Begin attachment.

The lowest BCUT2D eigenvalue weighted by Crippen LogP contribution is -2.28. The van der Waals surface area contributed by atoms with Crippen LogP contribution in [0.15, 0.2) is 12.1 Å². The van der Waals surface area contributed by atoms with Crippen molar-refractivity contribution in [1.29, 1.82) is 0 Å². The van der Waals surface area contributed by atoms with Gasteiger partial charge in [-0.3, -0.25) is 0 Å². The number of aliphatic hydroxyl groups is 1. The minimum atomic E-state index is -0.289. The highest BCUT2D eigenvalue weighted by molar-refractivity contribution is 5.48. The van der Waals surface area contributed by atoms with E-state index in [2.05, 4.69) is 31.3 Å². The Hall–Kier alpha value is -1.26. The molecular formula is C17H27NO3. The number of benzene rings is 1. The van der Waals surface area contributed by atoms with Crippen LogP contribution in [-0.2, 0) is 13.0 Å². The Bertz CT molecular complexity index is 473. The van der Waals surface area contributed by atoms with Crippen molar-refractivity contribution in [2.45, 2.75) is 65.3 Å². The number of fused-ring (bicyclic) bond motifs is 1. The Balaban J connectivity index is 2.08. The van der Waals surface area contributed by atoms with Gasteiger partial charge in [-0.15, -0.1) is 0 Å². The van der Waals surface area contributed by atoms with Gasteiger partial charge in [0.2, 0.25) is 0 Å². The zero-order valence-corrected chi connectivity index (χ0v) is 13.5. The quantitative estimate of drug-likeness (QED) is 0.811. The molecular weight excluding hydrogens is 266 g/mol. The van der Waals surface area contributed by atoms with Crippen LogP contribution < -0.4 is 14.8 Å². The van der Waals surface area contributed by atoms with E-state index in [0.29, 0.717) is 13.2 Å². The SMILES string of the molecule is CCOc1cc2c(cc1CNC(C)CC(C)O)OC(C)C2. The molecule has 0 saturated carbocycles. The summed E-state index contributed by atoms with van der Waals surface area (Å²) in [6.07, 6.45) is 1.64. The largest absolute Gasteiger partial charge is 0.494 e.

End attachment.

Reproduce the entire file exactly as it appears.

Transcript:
The lowest BCUT2D eigenvalue weighted by Crippen LogP contribution is -2.28. The van der Waals surface area contributed by atoms with Crippen LogP contribution in [0.15, 0.2) is 12.1 Å². The van der Waals surface area contributed by atoms with Crippen molar-refractivity contribution in [1.29, 1.82) is 0 Å². The van der Waals surface area contributed by atoms with Gasteiger partial charge in [-0.3, -0.25) is 0 Å². The number of aliphatic hydroxyl groups is 1. The minimum atomic E-state index is -0.289. The highest BCUT2D eigenvalue weighted by molar-refractivity contribution is 5.48. The van der Waals surface area contributed by atoms with E-state index in [2.05, 4.69) is 31.3 Å². The Hall–Kier alpha value is -1.26. The molecular formula is C17H27NO3. The number of benzene rings is 1. The van der Waals surface area contributed by atoms with Crippen LogP contribution in [-0.2, 0) is 13.0 Å². The Bertz CT molecular complexity index is 473. The van der Waals surface area contributed by atoms with Crippen molar-refractivity contribution in [2.45, 2.75) is 65.3 Å². The number of fused-ring (bicyclic) bond motifs is 1. The Balaban J connectivity index is 2.08. The van der Waals surface area contributed by atoms with Gasteiger partial charge in [-0.15, -0.1) is 0 Å². The van der Waals surface area contributed by atoms with Gasteiger partial charge in [0.2, 0.25) is 0 Å². The zero-order valence-corrected chi connectivity index (χ0v) is 13.5. The quantitative estimate of drug-likeness (QED) is 0.811. The molecular weight excluding hydrogens is 266 g/mol. The van der Waals surface area contributed by atoms with Crippen LogP contribution < -0.4 is 14.8 Å². The van der Waals surface area contributed by atoms with E-state index in [0.29, 0.717) is 13.2 Å². The SMILES string of the molecule is CCOc1cc2c(cc1CNC(C)CC(C)O)OC(C)C2. The molecule has 0 saturated carbocycles. The summed E-state index contributed by atoms with van der Waals surface area (Å²) in [6.07, 6.45) is 1.64. The largest absolute Gasteiger partial charge is 0.494 e.